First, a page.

UN investigation of chemical weapons use in Ghouta
|Author||United Nations Mission to Investigate Alleged Uses of Chemical Weapons in the Syrian Arab Republic|
|Subject||Ghouta chemical attack|
|16 September 2013|
The Report on the Alleged Use of Chemical Weapons in the Ghouta Area of Damascus on 21 August 2013 was a 2013 report produced by a team appointed by United Nations Secretary-General (UNSG) Ban Ki-moon to investigate alleged chemical weapon attacks during the Syrian civil war. The report published on 16 September 2013 focused on the 21 August 2013 Ghouta chemical attack, which took place whilst the Mission was in Damascus to investigate prior alleged incidents, including the Khan al-Assal chemical attack in March 2013.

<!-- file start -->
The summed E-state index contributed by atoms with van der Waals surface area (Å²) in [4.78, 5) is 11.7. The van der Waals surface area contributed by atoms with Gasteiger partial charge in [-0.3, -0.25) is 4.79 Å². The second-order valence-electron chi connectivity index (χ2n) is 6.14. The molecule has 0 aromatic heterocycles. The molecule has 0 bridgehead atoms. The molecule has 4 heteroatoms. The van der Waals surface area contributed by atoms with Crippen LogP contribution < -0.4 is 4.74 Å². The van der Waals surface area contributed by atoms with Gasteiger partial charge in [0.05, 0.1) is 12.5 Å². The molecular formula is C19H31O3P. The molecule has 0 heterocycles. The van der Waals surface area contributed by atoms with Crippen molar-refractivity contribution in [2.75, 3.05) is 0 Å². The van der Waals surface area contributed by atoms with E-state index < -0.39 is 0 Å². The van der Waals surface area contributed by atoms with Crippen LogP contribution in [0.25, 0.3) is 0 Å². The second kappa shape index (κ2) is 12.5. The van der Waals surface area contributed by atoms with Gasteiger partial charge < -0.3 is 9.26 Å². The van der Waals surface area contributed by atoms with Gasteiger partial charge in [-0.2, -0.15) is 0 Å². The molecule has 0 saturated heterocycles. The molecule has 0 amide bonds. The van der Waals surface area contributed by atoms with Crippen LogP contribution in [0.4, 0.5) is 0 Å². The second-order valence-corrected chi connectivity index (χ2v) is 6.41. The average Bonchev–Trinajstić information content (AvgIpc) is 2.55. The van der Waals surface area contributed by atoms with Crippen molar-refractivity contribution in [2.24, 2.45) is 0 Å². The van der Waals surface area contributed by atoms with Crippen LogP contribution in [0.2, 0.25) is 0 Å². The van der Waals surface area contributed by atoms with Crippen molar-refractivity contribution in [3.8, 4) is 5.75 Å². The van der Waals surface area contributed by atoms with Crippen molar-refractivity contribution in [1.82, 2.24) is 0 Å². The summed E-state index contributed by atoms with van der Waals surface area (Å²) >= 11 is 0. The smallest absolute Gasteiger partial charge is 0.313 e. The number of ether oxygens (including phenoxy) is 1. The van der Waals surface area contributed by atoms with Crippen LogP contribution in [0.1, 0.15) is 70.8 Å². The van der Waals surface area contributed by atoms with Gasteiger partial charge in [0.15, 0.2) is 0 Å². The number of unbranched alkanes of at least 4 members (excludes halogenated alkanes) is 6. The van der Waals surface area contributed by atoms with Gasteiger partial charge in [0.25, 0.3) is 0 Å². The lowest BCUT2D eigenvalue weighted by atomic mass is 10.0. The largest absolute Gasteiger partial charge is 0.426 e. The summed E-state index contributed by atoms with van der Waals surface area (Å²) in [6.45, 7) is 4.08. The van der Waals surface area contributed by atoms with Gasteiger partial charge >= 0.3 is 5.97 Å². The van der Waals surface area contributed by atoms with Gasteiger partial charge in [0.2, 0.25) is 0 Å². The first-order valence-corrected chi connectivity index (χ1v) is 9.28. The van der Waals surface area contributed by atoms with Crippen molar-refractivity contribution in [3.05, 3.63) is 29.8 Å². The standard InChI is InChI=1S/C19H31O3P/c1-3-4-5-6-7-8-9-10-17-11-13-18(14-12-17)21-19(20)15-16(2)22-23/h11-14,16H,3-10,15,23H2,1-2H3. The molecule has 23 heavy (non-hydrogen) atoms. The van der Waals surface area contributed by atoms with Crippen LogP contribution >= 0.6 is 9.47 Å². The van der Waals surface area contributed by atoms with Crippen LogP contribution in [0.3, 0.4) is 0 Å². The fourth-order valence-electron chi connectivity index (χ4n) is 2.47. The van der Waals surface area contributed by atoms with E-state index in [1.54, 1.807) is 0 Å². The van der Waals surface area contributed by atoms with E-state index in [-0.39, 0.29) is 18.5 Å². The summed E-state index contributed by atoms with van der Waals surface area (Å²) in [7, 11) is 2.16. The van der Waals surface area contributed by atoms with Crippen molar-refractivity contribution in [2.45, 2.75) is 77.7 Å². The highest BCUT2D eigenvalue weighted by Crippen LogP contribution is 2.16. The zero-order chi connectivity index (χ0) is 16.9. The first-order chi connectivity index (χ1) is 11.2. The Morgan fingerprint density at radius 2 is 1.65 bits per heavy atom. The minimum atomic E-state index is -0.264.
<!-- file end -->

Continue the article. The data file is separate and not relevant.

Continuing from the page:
Two days before the attack, a UN team headed by Åke Sellström arrived in Damascus with permission, from the Syrian government, to investigate earlier alleged chemical weapons use. On the day of the attack, UN Secretary General Ban Ki-moon expressed "the need to investigate [the Ghouta incident as] soon as possible," hoping for consent from the Syrian government. The next day, UN High Commissioner for Human Rights Navi Pillay urged government and opposition forces to allow investigation, and Ban requested the government provide immediate access. On 23 August, clashes between rebel and government forces continued in and around Ghouta, government shelling continued, and UN inspectors were denied access for a second day. United States officials told The Wall Street Journal that the White House "became convinced" that the Syrian government was trying to hide the evidence of chemical weapons use by shelling the sites and delaying their inspection. Ban called for a ceasefire to allow the inspectors to visit the attack sites. On 25 August the government agreed to cease hostilities with the presence of UN inspectors, and agreements between the UN, government and rebel factions were reached for five hours of cease-fire each day from 26 to 29 August.